Teas were not unknown to Babbitt—his wife and he earnestly attended them at least twice a year—but they were sufficiently exotic to make him feel important. He sat at a glass-covered table in the Art Room of the Inn, with its painted rabbits, mottoes lettered on birch bark, and waitresses being artistic in Dutch caps; he ate insufficient lettuce sandwiches, and was lively and naughty with Mrs. Sassburger, who was as smooth and large-eyed as a cloak-model. Sassburger and he had met two days before, so they were calling each other “Georgie” and “Sassy.”
Sassburger said prayerfully, “Say, boys, before you go, seeing this is the last chance, I’ve got it, up in my room, and Miriam here is the best little mixelogist in the Stati Unidos like us Italians say.”
With wide flowing gestures, Babbitt and Rogers followed the Sassburgers to their room. Mrs. Sassburger shrieked, “Oh, how terrible!” when she saw that she had left a chemise of sheer lavender crepe on the bed. She tucked it into a bag, while Babbitt giggled, “Don’t mind us; we’re a couple o’ little divvils!”
Sassburger telephoned for ice, and the bell-boy who brought it said, prosaically and unprompted, “Highball glasses or cocktail?” Miriam Sassburger mixed the cocktails in one of those dismal, nakedly white water-pitchers which exist only in hotels. When they had finished the first round she proved by intoning “Think you boys could stand another—you got a dividend coming” that, though she was but a woman, she knew the complete and perfect rite of cocktail-drinking.
Outside, Babbitt hinted to Rogers, “Say, W. A., old rooster, it comes over me that I could stand it if we didn’t go back to the lovin’ wives, this handsome Abend, but just kind of stayed in Monarch and threw a party, heh?”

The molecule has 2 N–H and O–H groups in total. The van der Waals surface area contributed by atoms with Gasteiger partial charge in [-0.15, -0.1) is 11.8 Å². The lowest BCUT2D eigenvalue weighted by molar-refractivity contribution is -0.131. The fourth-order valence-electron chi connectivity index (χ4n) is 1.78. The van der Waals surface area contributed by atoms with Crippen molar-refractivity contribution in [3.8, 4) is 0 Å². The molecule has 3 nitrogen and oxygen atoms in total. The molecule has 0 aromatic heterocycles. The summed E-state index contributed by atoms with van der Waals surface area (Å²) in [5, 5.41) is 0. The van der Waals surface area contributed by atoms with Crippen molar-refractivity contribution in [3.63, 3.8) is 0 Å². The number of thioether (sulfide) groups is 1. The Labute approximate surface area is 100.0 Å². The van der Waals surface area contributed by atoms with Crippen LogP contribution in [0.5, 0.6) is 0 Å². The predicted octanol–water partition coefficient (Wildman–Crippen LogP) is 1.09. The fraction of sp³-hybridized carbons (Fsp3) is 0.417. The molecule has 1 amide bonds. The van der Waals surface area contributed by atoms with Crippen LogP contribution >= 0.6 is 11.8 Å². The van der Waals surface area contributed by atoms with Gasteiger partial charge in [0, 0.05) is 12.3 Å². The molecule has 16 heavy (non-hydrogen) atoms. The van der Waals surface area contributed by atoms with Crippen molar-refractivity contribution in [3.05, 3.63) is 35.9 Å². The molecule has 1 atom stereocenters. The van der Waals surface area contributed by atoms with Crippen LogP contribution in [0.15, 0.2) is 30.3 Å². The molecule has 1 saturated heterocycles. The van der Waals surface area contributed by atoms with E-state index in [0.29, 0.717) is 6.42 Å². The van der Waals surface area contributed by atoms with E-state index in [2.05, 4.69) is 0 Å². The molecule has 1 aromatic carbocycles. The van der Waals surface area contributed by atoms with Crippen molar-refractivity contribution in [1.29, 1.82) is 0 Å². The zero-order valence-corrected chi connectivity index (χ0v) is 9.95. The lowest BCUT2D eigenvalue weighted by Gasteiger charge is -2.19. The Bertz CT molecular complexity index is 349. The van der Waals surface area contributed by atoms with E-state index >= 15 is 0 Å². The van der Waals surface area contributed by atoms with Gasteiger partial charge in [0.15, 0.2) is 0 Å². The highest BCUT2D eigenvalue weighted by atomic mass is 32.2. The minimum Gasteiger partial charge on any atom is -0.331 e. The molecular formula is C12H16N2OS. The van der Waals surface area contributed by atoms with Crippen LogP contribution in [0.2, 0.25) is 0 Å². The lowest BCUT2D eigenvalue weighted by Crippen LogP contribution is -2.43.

“George, you speak with the tongue of wisdom and sagashiteriferousness. El Wing’s wife has gone on to Pittsburg. Let’s see if we can’t gather him in.”
At half-past seven they sat in their room, with Elbert Wing and two up-state delegates. Their coats were off, their vests open, their faces red, their voices emphatic. They were finishing a bottle of corrosive bootlegged whisky and imploring the bell-boy, “Say, son, can you get us some more of this embalming fluid?” They were smoking large cigars and dropping ashes and stubs on the carpet. With windy guffaws they were telling stories. They were, in fact, males in a happy state of nature.
Babbitt sighed, “I don’t know how it strikes you hellions, but personally I like this busting loose for a change, and kicking over a couple of mountains and climbing up on the North Pole and waving the aurora borealis around.”